American Business Benefits From Virtual Work Environments

Q BridgeThe widespread adoption in today's workplace to using technology for remote work and collaboration benefits the bottom line with the results of efficient worker productivity and savings of time and money, according to a virtual work study commissioned by WorldCom Conferencing.

Called Meetings in America III: A Study of the Virtual Workplace in 2001, 510 qualified participants were surveyed to reveal the trends and attitudes towards virtual work and its impact on productivity. While the explosion of virtual work has been driven to a large degree by telecommuting, the study defines virtual work as putting the right people together to make efficient and effective decisions - regardless of their geographic location.

"The growth we're seeing in virtual work is enabled by digital technology - e-mail, Web conferencing, high-speed Internet connections - but businesses wouldn't encourage virtual work if it didn't have bottom-line benefits," said Tim Reedy, WorldCom vice president of Conferencing Marketing and Finance. "In today's global economy, proactively adopting and encouraging virtual work is essential. "

Two-thirds (67 percent) of all managers and staff workers surveyed have engaged in virtual work. Nearly half of the workers (46 percent) work remotely over the net at least once a week, either from home or with colleagues at other company sites. Thirteen percent of the remote workers telecommute on a full-time basis at least a few times a week.

Nearly a third (31 percent) of the respondents said they work in a "virtual management structure," either managing staff members - or being managed - remotely. The study found that many organizations have formal virtual work policies (27 percent), and 21 percent work for companies that allow virtual work practices, even if no formal policy exists.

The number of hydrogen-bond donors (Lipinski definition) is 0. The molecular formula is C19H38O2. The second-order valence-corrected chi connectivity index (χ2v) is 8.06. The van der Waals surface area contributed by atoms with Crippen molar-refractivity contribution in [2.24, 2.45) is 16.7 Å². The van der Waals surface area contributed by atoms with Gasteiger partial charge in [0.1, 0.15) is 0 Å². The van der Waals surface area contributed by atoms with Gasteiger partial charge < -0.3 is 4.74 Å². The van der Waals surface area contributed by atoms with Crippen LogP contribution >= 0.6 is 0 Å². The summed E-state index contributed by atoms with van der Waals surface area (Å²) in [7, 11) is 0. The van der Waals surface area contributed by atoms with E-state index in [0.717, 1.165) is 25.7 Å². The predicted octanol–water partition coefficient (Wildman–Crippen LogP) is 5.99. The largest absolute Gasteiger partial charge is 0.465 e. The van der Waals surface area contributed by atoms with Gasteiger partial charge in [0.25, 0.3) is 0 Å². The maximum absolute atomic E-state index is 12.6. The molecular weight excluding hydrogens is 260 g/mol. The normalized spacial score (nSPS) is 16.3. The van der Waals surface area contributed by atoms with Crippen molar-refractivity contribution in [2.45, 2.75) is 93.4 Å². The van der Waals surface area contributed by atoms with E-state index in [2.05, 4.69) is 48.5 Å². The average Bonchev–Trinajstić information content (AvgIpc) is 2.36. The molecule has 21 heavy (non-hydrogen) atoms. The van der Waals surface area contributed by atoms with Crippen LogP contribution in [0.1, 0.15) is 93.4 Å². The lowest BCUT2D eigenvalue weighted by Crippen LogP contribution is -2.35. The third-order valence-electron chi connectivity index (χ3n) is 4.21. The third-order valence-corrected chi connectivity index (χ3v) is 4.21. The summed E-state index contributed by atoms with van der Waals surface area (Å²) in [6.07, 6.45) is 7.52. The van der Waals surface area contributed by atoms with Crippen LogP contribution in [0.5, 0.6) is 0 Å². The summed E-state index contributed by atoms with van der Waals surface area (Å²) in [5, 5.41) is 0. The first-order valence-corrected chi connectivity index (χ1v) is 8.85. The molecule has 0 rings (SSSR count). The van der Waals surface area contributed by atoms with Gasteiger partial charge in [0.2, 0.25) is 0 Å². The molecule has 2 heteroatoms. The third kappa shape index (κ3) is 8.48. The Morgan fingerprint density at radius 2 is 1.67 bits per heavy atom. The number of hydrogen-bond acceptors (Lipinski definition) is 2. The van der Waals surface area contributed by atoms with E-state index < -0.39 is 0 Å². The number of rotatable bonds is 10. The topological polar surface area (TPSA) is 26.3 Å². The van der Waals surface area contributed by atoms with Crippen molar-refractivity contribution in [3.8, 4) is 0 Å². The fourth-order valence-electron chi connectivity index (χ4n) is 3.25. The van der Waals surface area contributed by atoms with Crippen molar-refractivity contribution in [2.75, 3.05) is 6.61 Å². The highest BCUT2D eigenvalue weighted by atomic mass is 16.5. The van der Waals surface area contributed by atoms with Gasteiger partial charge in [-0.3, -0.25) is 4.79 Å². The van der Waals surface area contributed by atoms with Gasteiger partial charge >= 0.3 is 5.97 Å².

91 percent of those surveyed said that virtual work saves their companies time and money, as a result of less travel and more productivity. Many companies are pursuing virtual teams to increase technology and knowledge transfer, increase the speed of solutions and decrease bottlenecks or delays between customers and suppliers or geographically dispersed employees.

The study found that 61 percent of workers invest their saved time into more work-related tasks. The rest use it to spend more time with friends and family. The study also found nearly one in five (16 percent) would trade a larger salary for the ability to work virtually.

About the study: The 510 respondents were selected by a quota of equal parts management and staff from small, medium and large companies throughout the United States.

To view the study